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One Leader’s Secret Weapon: Presence

It is presence that allows us to hear and see what isn’t overt. Being fully present differentiates exceptional leaders from their peers.

Image by Foundry Co from Pixabay
Image by Foundry Co from Pixabay

Your brain is processing 400 billion bits of data per second, of which you are only aware of 2,000 of those. Thanks to your reticular activating system (RAS), a bundle of nerves in our brain stems, only the most important information gets through.  Your RAS is what causes you to see a particular car everywhere once you’ve decided you want to purchase one yourself. It is how you are able to tune out the other conversations in a crowded restaurant so you can focus on what your date is saying. It is because of the RAS that we say in the coaching world, “what you focus on grows”.  In short, you will always see more of what it is you are looking for.

In a world with an increasing number of distractions, it is upon us to decide what we will focus our precious attention on. We can easily be swept away into a myriad of emails, slack channels, and social media posts while we mulit-task away our meetings and work hours. Or we can choose to focus intently on a particular task, topic or person and be fully present for them. What is it that you want to see?

I recently received feedback about a client that woke me up to the impact of something that is diminishing in our lives, but increasing in important: presence.

Allow me to tell you this illuminating story about Sarah.

A key milestone in the executive coaching process is collecting stakeholder feedback from 8-10 people who work for or with that leader. In conducting stakeholder interviews for this client, something truly unusual was reflected back to me by her boss, direct reports and peers. “Sarah is always present.” It was relayed to me that she is never on her phone during meetings or multi-tasking on her computer. In fact, she takes notes on paper notepads so there is never a question about where her focus is. Which is, always, on the individual or group she is meeting with.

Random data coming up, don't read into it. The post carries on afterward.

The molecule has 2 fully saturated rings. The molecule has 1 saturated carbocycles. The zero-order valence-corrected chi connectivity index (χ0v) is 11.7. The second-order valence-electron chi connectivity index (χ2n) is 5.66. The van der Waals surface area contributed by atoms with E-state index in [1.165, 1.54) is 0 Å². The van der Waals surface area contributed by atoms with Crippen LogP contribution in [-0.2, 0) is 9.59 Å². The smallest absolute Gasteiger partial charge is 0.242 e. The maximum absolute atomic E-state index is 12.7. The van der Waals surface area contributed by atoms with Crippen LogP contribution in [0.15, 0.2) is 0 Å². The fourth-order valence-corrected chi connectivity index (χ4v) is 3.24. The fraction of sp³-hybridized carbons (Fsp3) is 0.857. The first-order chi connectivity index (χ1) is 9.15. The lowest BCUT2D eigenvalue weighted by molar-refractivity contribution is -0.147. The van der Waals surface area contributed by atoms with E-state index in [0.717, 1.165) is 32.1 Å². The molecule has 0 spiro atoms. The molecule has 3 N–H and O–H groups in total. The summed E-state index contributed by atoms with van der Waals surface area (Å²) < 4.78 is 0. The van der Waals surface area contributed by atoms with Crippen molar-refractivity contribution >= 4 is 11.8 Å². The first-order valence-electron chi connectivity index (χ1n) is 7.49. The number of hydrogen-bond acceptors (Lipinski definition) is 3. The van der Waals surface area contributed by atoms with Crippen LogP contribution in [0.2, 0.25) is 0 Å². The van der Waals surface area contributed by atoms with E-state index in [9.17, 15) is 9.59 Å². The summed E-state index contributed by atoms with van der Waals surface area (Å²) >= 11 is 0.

In giving this feedback to my client, she wasn’t at all surprised. She said, “Yes. This is a deliberate and very conscious choice. I pay for this choice in some areas. I have more work after hours and emails go unanswered throughout most of the day until my meetings end. But I’ve been at this long enough to know for sure, that this practice pays off in spades. People never have to repeat themselves or present their requests twice, because I really hear them the first time. My team and I make faster decisions. I don’t need to think about things outside of meetings as much because the topic had my full focus the first time around.”

Her words took me back to many of my own years of working mainly in cultures where we used meetings to catch up on emails rather than being fully present and contributing in deeper ways. I immediately wondered how many people felt disrespected by me (unknowingly and unintentionally on my part) simply by not being fully present with them. Selfishly, I wonder how many opportunities I missed where I could have shined. How much more could I have learned? How would other people have expanded as a result?

I left those bad multitasking habits behind long ago. But the personal retrospective that resulted from this client interaction is real and deep.

Leaders happily pay their coaches for the presence and full attention we give to their unique needs. It is presence that allows us to hear and see what isn’t overt. It is presence that helps leaders feel seen. It is presence that brings forth creativity and innovation.

What might change for you if you tried being fully present in all your meetings for the next week? Yes, you may have to manage your time differently so that you can fully focus on excavating from emails that pile up. But both your email responses and meeting participation will be laser focused. The ripple effects across your business will be vast. The direct uptick in your contributions and leadership prowess, obvious.

Let me know how it turns out!

This article was originally published on Forbes.

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